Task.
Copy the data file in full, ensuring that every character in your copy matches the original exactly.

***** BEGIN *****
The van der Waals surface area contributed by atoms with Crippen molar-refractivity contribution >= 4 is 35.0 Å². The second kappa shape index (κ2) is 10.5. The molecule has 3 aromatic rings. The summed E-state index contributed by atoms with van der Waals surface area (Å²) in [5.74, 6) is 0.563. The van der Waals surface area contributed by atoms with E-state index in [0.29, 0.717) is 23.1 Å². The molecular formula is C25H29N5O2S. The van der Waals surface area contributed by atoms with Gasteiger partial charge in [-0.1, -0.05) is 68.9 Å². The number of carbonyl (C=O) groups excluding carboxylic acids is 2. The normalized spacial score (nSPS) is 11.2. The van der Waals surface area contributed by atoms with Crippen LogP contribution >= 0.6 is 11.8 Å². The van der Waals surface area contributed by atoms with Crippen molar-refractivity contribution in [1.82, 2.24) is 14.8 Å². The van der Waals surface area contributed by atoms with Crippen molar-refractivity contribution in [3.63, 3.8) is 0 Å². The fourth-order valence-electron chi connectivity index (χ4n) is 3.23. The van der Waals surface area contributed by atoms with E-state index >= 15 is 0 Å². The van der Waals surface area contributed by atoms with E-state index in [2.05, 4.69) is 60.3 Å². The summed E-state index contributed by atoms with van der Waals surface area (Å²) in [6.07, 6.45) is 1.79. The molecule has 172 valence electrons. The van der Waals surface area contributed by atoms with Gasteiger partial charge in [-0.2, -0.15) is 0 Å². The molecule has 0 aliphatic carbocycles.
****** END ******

The van der Waals surface area contributed by atoms with Crippen molar-refractivity contribution >= 4 is 35.0 Å². The second kappa shape index (κ2) is 10.5. The molecule has 3 aromatic rings. The summed E-state index contributed by atoms with van der Waals surface area (Å²) in [5.74, 6) is 0.563. The van der Waals surface area contributed by atoms with E-state index in [0.29, 0.717) is 23.1 Å². The molecular formula is C25H29N5O2S. The van der Waals surface area contributed by atoms with Gasteiger partial charge in [-0.1, -0.05) is 68.9 Å². The number of carbonyl (C=O) groups excluding carboxylic acids is 2. The normalized spacial score (nSPS) is 11.2. The van der Waals surface area contributed by atoms with Crippen LogP contribution >= 0.6 is 11.8 Å². The van der Waals surface area contributed by atoms with Crippen molar-refractivity contribution in [1.82, 2.24) is 14.8 Å². The van der Waals surface area contributed by atoms with Crippen molar-refractivity contribution in [3.63, 3.8) is 0 Å². The fourth-order valence-electron chi connectivity index (χ4n) is 3.23. The van der Waals surface area contributed by atoms with E-state index >= 15 is 0 Å². The van der Waals surface area contributed by atoms with E-state index in [2.05, 4.69) is 60.3 Å². The summed E-state index contributed by atoms with van der Waals surface area (Å²) in [6.07, 6.45) is 1.79. The molecule has 172 valence electrons. The van der Waals surface area contributed by atoms with Gasteiger partial charge in [-0.2, -0.15) is 0 Å². The molecule has 0 aliphatic carbocycles.